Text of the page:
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Eddy Current Testing

Introduction
Basic Principles
History of ET
Present State of ET

The Physics
Properties of Electricity
Current Flow & Ohm's Law
Induction & Inductance
Self Inductance
Mutual Inductance
Circuits & Phase
Impedance
Depth & Current Density
Phase Lag

Instrumentation
Eddy Current Instruments
Resonant Circuits
Bridges
Impedance Plane
Display - Analog Meter

Probes (Coils)
Probes - Mode of Operation
Probes - Configuration
Probes - Shielding
Coil Design
Impedance Matching

Procedures Issues
Reference Standards
Signal Filtering

Applications
Surface Breaking Cracks
SBC using Sliding Probes
Tube Inspection
Conductivity
Heat Treat Verification
Thickness of Thin Mat'ls
Thickness of Coatings

Advanced Techniques
Scanning
Multi-Frequency Tech.
Swept Frequency Tech.
Pulsed ET Tech.
Background Pulsed ET

Remote Field Tech.

Quizzes

Formulae& Tables
EC Standards & Methods
EC Material Properties
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Probes - Shielding & Loading

One of the challenges of performing an eddy current inspection is getting sufficient eddy current field strength in the region of interest within the material. Another challenge is keeping the field away from nonrelevant features of the test component. The impedance change caused by nonrelevant features can complicate the interpretation of the signal. Probe shielding and loading are sometimes used to limit the spread and concentrate the magnetic field of the coil. Of course, if the magnetic field is concentrated near the coil, the eddy currents will also be concentrated in this area.

Probe Shielding

Probe shielding is used to prevent or reduce the interaction of the probe's magnetic field with nonrelevent features in close proximity of the probe. Shielding could be used to reduce edge effects when testing near dimensional transitions such as a step or an edge. Shielding could also be used to reduce the effects of conductive or magnetic fasteners in the region of testing.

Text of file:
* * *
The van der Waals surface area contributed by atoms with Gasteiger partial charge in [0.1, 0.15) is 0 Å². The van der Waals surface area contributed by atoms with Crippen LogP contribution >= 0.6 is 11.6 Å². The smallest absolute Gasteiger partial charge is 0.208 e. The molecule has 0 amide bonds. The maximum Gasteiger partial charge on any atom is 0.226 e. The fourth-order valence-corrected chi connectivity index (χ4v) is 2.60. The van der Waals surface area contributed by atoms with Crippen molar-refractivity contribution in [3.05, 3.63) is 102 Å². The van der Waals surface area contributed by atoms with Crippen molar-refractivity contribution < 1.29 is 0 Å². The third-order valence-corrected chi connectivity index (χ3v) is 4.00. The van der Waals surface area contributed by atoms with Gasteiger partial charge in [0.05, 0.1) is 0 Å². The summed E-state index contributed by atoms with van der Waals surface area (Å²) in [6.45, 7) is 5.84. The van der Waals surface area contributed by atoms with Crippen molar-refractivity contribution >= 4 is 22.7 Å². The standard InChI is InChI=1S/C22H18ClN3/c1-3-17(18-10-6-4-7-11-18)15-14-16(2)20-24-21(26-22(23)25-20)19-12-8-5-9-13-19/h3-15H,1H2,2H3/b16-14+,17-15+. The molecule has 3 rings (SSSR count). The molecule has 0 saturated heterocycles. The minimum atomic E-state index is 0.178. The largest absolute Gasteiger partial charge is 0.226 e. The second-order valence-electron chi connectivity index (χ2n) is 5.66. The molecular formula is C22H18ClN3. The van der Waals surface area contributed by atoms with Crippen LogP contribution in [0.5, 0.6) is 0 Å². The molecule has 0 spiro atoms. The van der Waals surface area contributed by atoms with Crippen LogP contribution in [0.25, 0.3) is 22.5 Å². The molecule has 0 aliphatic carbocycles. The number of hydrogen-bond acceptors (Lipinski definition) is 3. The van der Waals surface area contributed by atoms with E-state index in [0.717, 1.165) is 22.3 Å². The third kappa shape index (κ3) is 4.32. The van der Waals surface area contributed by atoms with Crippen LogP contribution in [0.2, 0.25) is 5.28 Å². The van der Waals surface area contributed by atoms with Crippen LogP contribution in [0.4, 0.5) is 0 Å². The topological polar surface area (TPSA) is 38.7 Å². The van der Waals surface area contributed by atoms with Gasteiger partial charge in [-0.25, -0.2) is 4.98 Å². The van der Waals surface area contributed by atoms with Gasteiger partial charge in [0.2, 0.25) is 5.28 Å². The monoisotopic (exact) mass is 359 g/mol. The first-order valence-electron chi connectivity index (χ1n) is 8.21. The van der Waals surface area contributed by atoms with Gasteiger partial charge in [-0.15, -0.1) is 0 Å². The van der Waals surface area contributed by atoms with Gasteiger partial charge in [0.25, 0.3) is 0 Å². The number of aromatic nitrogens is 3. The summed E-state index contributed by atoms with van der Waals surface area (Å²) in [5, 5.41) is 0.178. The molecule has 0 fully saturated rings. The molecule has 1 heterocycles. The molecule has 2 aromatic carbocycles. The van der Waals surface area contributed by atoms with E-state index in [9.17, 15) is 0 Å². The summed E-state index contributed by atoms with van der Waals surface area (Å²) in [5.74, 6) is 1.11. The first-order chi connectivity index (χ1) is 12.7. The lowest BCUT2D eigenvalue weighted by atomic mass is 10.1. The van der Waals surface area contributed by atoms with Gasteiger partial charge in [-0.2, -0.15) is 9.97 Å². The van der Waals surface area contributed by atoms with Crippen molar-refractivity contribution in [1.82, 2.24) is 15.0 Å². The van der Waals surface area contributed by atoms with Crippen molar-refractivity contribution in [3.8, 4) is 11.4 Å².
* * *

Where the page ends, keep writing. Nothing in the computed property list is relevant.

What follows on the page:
Eddy current probes are most often shielded using magnetic shielding or eddy current shielding. Magnetically shielded probes have their coil surrounded by a ring of ferrite or other material with high permeability and low conductivity. The ferrite creates an area of low magnetic reluctance and the probe's magnetic field is concentrated in this area rather than spreading beyond the shielding. This concentrates the magnetic field into a tighter area around the coil.

Eddy current shielding uses a ring of highly conductive but nonmagnetic material, usually copper, to surround the coil. The portion of the coil's magnetic field that cuts across the shielding will generate eddy currents in the shielding material rather than in the nonrelevent features outside of the shielded area. The higher the frequency of the current used to drive the probe, the more effective the shielding will be due to the skin effect in the shielding material.

Probe Loading with Ferrite Cores

Sometimes coils are wound around a ferrite core. Since ferrite is ferromagnetic, the magnetic flux produced by the coil prefers to travel through the ferrite as opposed to the air. Therefore, the ferrite core concentrates the magnetic field near the center of the probe. This, in turn, concentrates the eddy currents near the center of the probe. Probes with ferrite cores tend to be more sensitive than air core probes and less affected by probe wobble and lift-off.